This image was captured by NASA. (Credit: NASA GSFC, Norman Kuring) Most of us will never have the chance to float about in the International Space Station and look down on the blue globe and swirling clouds of the Earth below. We mostly settle for stunning photographs. Show More Summary
This remarkable photograph of a frog's ascension into the heavens was captured during the September launch of NASA's LADEE-laden Minotaur V Rocket. We'd like to think that, instead of succumbing to fiery death and returning to EarthShow More Summary
When planning the holidays, don't forget to pencil in time for this epic celestial light show. (Credit: NASA/MSFC/Aaron Kingery) As always, this Thanksgiving (and Hanukkah) holiday week will be all about food, friends, family, BlackShow More Summary
Teen Skepchick The Physics Philes, lesson 74: The Motion of Planets Mindy reviews the three laws of planetary motion. Speak Your Mind: Mars v. Saturn NASA is facing tough budget decisions. Which planet should we continue to explore?Show More Summary
Animators at NASA's Goddard Space Flight Center in Greenbelt, Md. created this short movie showing how the sun can cook a comet. Such a journey is currently being made by Comet ISON. Video courtesy of NASA's Goddard Space Flight Center Stargazers could be in for a treat early next month. Show More Summary
The Principal Investigator of NASA's OSIRIS-REx asteroid sample return mission -- planned for launch in 2016 -- begins a new blogging adventure.
A sampling from NASA's space food collection. (Credit: NASA) While most of the US are roasting turkeys and splooshing cranberry sauce out of cans, the astronauts aboard the International Space Station will be floating high above the Earth, enjoying a Thanksgiving meal of their very own out of bags. Show More Summary
The Andaman Islands received an unwelcome visitor on November 25 in the form of Tropical Cyclone Lehar. NASA's Terra satellite captured a picture of the visitor as it was making its exit from the islands and into the Bay of Bengal. read more
Tropical Cyclone made landfall near Darwin, Australia on November 24 as a weak tropical storm as NASA's TRMM satellite passed overhead and measured its rainfall. read more
Like most agencies, NASA is always looking for a way to combat bugs, or problems, in its systems. Sometimes those bugs are actually bugs — tiny insects that go splat on flying craft. All those insect guts stuck to the outsides of planes...Show More Summary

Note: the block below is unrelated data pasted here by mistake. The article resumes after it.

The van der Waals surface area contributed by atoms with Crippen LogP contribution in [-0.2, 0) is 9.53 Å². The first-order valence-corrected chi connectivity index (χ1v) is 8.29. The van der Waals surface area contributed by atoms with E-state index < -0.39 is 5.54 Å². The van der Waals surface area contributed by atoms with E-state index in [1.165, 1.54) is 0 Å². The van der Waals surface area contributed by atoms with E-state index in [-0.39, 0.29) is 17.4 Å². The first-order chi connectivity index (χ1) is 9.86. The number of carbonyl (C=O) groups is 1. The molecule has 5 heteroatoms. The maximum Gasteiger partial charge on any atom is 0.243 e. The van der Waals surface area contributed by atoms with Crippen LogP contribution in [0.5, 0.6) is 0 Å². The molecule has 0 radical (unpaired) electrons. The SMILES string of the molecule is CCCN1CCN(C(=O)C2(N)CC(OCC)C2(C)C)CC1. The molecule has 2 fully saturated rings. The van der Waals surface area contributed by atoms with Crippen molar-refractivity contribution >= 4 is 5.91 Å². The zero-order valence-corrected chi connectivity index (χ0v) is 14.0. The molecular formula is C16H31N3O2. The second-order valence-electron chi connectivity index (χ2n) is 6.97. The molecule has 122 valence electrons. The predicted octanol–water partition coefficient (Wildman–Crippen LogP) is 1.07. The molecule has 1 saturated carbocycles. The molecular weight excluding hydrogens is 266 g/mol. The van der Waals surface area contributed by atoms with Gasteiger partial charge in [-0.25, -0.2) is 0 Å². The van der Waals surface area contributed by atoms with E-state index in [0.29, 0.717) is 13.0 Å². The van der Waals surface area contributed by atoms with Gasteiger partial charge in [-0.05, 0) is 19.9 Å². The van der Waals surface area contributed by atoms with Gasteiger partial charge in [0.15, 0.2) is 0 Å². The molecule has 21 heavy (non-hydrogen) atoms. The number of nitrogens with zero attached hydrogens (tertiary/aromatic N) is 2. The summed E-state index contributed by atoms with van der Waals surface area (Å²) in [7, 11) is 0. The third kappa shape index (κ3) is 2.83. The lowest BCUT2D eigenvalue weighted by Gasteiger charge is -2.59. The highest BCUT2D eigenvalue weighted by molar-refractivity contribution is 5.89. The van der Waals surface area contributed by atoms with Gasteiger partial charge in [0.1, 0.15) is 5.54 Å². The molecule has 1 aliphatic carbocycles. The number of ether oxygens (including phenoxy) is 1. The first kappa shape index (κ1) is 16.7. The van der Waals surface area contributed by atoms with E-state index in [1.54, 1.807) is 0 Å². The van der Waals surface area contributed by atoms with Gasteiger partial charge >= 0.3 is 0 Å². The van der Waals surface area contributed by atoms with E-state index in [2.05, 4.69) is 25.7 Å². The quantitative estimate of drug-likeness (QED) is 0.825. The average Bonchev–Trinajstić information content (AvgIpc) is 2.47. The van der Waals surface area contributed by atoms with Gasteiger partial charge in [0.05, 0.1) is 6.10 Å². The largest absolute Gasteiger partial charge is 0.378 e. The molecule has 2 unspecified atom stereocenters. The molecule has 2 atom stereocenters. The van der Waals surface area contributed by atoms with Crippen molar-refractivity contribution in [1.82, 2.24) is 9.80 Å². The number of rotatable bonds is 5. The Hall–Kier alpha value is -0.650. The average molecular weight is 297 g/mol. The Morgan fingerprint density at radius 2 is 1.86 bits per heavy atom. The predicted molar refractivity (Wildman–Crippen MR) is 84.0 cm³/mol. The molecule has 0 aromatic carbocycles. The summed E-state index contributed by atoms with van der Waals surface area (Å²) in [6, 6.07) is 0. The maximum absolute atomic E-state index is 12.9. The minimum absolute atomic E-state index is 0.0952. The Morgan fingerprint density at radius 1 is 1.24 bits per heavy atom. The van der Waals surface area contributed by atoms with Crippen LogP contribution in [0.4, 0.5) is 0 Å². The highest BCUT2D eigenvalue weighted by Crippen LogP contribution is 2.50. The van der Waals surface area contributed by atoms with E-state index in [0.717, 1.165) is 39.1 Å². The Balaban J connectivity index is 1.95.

A small team at NASA's Ames Research Center has set out to "boldly grow where no man has grown before" - and they're doing it with the help of thousands of children, a robot, and a few specially customized GoPro cameras. In 2015, NASA...Show More Summary
High-resolution global atmospheric modeling provides a unique tool to study the role of weather within Earth’s climate system. NASA’s Goddard Earth Observing System Model (GEOS-5) is capable of simulating worldwide weather at resolutions as fine as 3.5 kilometers. read more
NASA has announced the cancellation of the decade-old program to develop a Sterling Radioisotope Generator for deep-space missions. This program was a response to the critical shortage in radioactive isotopes in general, and plutonium-238 in particular, in the US and worldwide. Show More Summary
A completely new bacterial life form that appears to inhabit only space agency ‘clean rooms’ has been classified after more than three years of investigation and analysis. Microbial lifeforms that can survive and even thrive in extreme environments — known as extremophiles — have become the focus of much research in recent years. Show More Summary
The H-1 camera on board NASA's STEREO-A spacecraft has captured this sequence of the two comets now en route to the Sun: Encke and ISON. They look like sperms trying to fertilize an egg named Earth—which is quite appropriate, given the hypothesis that comets brought life to this planet. Read more...
Very funny, though unfortunately fake. Thanks to InstaPundit for the pointer. [...] The post Letter froM NASA appeared first on The Volokh Conspiracy.
NASA administrator Charles Bolden speaks at a press availability November 17 with hardware for the first Orion test flight, slated for launch in September 2014, in the background. (credit: J. Foust) In a blog post Thursday, NASA administrator Charles Bolden discussed the new national space transportation policy and its implications for the space agency. [...]
Thursday’s release of the new National Space Transportation Policy didn’t contain much in the way of surprises or other major changes compared to the previous policy or ongoing activities by NASA and other federal agencies. As a result, the official reaction to the policy was generally pretty positive, if bland. Rep. Donna Edwards (D-MD), ranking [...]
At FutureLawyer: A creative suggestion to NASA receives an equally entertaining rejection.